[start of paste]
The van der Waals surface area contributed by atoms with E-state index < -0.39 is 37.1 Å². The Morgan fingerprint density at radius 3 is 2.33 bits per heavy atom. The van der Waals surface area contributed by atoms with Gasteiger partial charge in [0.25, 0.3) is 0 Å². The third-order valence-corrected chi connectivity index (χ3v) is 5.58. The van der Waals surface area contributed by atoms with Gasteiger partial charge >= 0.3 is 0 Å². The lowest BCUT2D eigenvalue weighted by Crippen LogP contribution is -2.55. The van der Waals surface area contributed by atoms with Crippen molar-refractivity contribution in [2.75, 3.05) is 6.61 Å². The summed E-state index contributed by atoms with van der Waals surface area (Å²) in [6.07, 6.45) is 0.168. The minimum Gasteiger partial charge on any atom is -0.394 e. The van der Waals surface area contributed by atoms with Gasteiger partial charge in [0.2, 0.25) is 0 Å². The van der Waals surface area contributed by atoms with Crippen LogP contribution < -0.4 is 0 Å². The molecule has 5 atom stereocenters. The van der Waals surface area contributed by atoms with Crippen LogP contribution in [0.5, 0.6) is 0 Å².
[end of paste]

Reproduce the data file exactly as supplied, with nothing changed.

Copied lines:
The van der Waals surface area contributed by atoms with E-state index < -0.39 is 37.1 Å². The Morgan fingerprint density at radius 3 is 2.33 bits per heavy atom. The van der Waals surface area contributed by atoms with Gasteiger partial charge in [0.25, 0.3) is 0 Å². The third-order valence-corrected chi connectivity index (χ3v) is 5.58. The van der Waals surface area contributed by atoms with Gasteiger partial charge >= 0.3 is 0 Å². The lowest BCUT2D eigenvalue weighted by Crippen LogP contribution is -2.55. The van der Waals surface area contributed by atoms with Crippen molar-refractivity contribution in [2.75, 3.05) is 6.61 Å². The summed E-state index contributed by atoms with van der Waals surface area (Å²) in [6.07, 6.45) is 0.168. The minimum Gasteiger partial charge on any atom is -0.394 e. The van der Waals surface area contributed by atoms with Gasteiger partial charge in [0.2, 0.25) is 0 Å². The van der Waals surface area contributed by atoms with Crippen LogP contribution < -0.4 is 0 Å². The molecule has 5 atom stereocenters. The van der Waals surface area contributed by atoms with Crippen LogP contribution in [0.5, 0.6) is 0 Å².